Anyway, I have not yet been able to crack the Gutemalan television industry, which seem to focus less on the opinions of Vice Consul and Third Secretaries and more on the close-ups of dancing girls (again not so different from back home), but it's only a matter of time.

Monday, December 12, 2005

Everywhere with Helicopter

Every once in a while the guy upstairs throws us a bone. (I.e. the Ambassador, who literally is on the third floor of the embassy, whereas the Consular section is on the first floor. Just wound up that way by random chance, I'm sure.)

This time, the Ambassador was going out to inspect our facilities at El Pino and there happened to be an extra seat on the helicopter, and I was lucky enough to go. The first, and perhaps most important, order of business is to note that the word for "helicopter" is "helicoptero," as if it was translated by a junior-high student guessing on a Spanish exam. "El helicopter-o flies-o dentro los cloud-o's."

With that settled, it is my further duty to report that riding in a helicopter is really cool. I know that some small percentage of the devoted readership of this newspaper have surely been in helicopters before, whether circling Niagra Falls for kicks, or under government orders on less pleasant errands. For those who haven't, it's sort of like riding on a chairlift or the Sky Ride at Elitch's, except that every once in a while the Guatemalan gale-force winds push it around and suddenly it feels like you're fishtailing on black ice. We cruised over the city -- I hadn't realized how close we are to a giant barranca, or ravine, one of many that jut into the city.

Where exactly were we going? The El Pino Medfly Program Mass Rearing Facility! It's basically a big factory that makes literally billions of irradiated sterile male fruit flies, which are then dropped off in California, Florida, or along the border between Guatemala and Mexico. Then when your wild female fruit fly is looking for love, she finds it with a male who is now impotent, thanks to our friend Cesium-137, and you have one less litter of fruit fly babies. It's a smelly business, but that's what we does best.

Sunday, December 11, 2005


If that's not one of the funnest place names in the world, I don't know what is. Chichicastenango! Say it out loud -- if you can!

As you might guess, we went there this weekend. The whole idea was to visit what everyone says is one of the best Sunday markets in Guatemala and get our Christmas shopping done. We bought a lot of nice stuff. For ourselves. So if you were really hoping to get a fine hand-woven huipil like those crafted by the indigenous Guatemalans for centuries, or the masks used in the traditional holiday story play at the local church/Mayan temple, or even a turkey, you're out of luck this year.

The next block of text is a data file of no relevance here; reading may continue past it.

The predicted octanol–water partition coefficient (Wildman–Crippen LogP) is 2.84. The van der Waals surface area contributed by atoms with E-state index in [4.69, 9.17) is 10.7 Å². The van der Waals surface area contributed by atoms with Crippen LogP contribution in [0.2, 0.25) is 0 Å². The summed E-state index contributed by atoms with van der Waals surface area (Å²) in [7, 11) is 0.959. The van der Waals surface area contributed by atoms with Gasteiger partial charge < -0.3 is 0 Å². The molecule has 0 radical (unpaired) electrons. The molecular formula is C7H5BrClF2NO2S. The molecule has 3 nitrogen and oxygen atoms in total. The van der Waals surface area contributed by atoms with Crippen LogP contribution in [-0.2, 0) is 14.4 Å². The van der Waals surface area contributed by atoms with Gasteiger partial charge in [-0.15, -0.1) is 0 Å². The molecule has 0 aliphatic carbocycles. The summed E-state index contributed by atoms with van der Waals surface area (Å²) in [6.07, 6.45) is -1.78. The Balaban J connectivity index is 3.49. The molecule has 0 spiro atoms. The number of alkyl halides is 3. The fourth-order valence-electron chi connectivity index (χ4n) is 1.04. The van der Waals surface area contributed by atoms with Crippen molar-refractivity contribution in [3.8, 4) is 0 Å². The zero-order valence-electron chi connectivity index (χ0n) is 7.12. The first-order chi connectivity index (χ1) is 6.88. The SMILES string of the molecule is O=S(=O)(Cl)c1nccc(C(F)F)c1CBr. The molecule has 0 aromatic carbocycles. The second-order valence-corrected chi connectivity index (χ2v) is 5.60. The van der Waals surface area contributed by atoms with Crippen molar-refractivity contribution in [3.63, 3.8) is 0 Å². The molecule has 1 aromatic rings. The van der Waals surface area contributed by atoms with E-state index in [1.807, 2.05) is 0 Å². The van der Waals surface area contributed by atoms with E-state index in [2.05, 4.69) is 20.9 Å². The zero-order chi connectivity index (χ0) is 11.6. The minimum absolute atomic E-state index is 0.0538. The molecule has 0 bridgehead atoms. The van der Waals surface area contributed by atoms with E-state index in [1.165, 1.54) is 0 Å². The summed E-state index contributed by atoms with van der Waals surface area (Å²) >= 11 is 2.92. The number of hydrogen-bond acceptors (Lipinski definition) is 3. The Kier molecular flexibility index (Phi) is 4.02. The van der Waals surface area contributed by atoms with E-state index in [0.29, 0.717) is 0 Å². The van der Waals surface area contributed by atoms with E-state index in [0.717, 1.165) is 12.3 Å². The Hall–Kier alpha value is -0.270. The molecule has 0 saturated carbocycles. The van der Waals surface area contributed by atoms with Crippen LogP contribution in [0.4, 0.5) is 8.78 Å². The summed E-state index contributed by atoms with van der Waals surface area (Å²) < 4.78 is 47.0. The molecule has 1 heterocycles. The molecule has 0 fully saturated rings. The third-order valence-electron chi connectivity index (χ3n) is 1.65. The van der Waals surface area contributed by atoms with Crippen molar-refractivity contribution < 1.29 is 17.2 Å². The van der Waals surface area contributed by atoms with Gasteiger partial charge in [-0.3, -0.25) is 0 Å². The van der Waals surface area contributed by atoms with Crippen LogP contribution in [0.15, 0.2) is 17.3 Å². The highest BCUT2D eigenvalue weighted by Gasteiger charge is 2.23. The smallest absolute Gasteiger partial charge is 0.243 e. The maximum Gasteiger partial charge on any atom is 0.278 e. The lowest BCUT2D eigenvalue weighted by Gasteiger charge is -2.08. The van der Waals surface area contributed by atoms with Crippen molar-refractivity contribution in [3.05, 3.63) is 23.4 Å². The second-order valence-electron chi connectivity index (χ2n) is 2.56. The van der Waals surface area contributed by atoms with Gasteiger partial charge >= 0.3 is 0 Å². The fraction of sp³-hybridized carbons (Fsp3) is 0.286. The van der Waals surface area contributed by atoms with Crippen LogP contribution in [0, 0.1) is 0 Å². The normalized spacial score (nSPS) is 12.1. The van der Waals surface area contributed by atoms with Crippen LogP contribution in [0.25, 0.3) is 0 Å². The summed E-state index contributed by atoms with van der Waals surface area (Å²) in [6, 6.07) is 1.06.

Anyway, the market was a lot of fun. It was great walking through the peaceful town and the rabbit-warren of stalls in the main square while people were still setting up and the place wasn't overrun with shoppers. By mid-morning the place was a zoo; to some extent fellow gringos, but mostly so many Guatemalans that you could barely push your way through to feel up the roosters to see if they're too scrawny to be worth your time.

The real fun was the night before. First we climbed a nearby hill to the shrine of Pascual Abaj, which is a vaguely (very vaguely) face-shaped rock, flanked by crosses and surrounded by smoldering fires. The spot is one of the best examples of how the native Mayan religions have blended with catholicism -- despite the crosses, some evidence of the ancient art of chicken sacrifice was present. Unfortunately, most of the fires looked to have been untended for some time, so we just had to imagine from the voluminous trash left behind what had transpired before our arrival.

Moving swiftly from the sublime to the ridiculous... we went back to relax after the strenuous twenty-minute hike with a cool beer. We went to a restaurant with a balcony so we could watch the town going by. Before too long we noticed people lining up on the sidewalk. Soon, it was too many people to just be a bus stop. And not much after that, the people in giant cartoon-character costumes started coming through. Apparently as part of their town's annual festival, there is one night of Mickey, Minnie, Cruella DeVille, and thirty other comic-book characters dancing the merengue and salsa. After a few numbers, the crowd broke up, only to reassemble a little while later at the church to salute the people who risked heatstroke by dancing in a giant plastic/fur suit all night. (Just like many a young American visitor to Disneyland, some of the local kids had a hard time resisting the urge to take a whack at the giant puffy entertainers, thus demonstrating the common bonds that unite our two peoples, or at least the universality of eight-year-old boys' violent instincts.) On the drive back today, there was an even tinier town with about twice as many cartoon costumes dancing salsa in a line on the highway. It was never made explicit whether this tradition also dates back to the ancient Mayans or not.